sorry; i haven't had chance to answer this one yet. i will try and do so later today,
so sorry about the delay in replying here.
so.... Azure will automatically provide azure dns for new vnets created. This will work great for initial deployment, but wont be good enough when you come to need to resolve AD.
As such, we recomend that prior to deploying a node, you get your networking/dns all up and running first
once dns is configured, then you can configure the vnet with default DNS. any vms connected to that vnet will then auto inherit that / those dns servers.
note; if you change the dns config on a vnet after deployment, then you have to restart any vm's connected to that network before they will pick up the dns changes.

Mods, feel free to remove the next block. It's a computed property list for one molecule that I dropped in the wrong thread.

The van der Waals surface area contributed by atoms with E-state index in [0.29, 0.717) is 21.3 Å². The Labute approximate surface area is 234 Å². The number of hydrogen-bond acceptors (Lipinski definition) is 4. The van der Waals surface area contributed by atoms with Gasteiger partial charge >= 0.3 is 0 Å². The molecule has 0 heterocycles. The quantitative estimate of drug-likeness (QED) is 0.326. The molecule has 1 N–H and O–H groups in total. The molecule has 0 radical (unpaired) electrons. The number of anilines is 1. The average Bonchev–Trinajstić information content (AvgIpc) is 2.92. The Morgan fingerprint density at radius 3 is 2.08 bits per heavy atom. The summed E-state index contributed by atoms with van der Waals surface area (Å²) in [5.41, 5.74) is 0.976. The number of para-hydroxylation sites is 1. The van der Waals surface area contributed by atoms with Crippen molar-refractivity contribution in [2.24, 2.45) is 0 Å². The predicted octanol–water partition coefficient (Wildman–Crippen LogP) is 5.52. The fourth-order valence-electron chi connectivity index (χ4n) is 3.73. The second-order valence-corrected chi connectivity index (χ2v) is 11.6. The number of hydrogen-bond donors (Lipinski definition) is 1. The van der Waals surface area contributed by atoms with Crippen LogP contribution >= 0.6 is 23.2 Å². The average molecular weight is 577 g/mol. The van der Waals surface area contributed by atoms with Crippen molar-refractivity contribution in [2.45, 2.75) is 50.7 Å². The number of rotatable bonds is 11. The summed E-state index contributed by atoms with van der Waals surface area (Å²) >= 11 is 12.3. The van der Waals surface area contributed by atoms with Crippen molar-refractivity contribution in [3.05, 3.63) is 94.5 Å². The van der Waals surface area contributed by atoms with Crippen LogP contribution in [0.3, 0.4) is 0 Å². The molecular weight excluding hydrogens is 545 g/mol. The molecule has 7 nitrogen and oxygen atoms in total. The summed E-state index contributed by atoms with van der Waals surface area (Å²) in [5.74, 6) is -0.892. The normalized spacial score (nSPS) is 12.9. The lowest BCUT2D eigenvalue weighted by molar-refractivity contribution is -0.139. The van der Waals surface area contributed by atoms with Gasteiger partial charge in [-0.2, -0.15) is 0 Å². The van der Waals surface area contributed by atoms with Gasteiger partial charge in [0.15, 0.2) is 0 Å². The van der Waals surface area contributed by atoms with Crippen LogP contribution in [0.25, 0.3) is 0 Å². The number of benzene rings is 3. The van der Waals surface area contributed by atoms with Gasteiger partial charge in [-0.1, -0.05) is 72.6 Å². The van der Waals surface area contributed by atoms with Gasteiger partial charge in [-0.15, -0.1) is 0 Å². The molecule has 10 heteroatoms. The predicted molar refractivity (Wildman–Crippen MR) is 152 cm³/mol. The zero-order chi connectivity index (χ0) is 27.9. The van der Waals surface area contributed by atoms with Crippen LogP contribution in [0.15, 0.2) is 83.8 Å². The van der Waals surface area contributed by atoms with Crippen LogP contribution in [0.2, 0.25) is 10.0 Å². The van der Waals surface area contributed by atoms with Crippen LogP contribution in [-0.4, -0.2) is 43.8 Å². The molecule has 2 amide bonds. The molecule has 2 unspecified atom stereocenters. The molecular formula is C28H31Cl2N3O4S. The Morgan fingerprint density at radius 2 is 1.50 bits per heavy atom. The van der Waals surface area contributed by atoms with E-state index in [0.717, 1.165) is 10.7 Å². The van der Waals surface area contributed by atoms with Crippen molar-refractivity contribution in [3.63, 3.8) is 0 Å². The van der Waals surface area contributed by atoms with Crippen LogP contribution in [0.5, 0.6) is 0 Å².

as for testing if its working; then the best recomendation i have is to deploy a vm (from azure marketplace - eg a linux machine, or a lightweight windows machine) and use that as a ping test box. make sure to deploy the vm onto the same subnets for which you are interested. (in the case of the Horizon Cloud Service node - deploy the test vm onto the Tenant Network subnet
once the vm is deployed, then using console/command prompt try to;
ping <your fqdn of your domain> eg ping myDomain.corp
and this should help you identify if things look good. If you suspect intermittent dns (which can sometimes happen if not configured properly) then try:
and run that multiple times. this would show occasional failures if dns is intermittent.
anyway, thats the best tips ive got,
hope this helps,
thanks peter. i knew about dns on the vnet, but didnt think about deploying a test vm. thats helpful,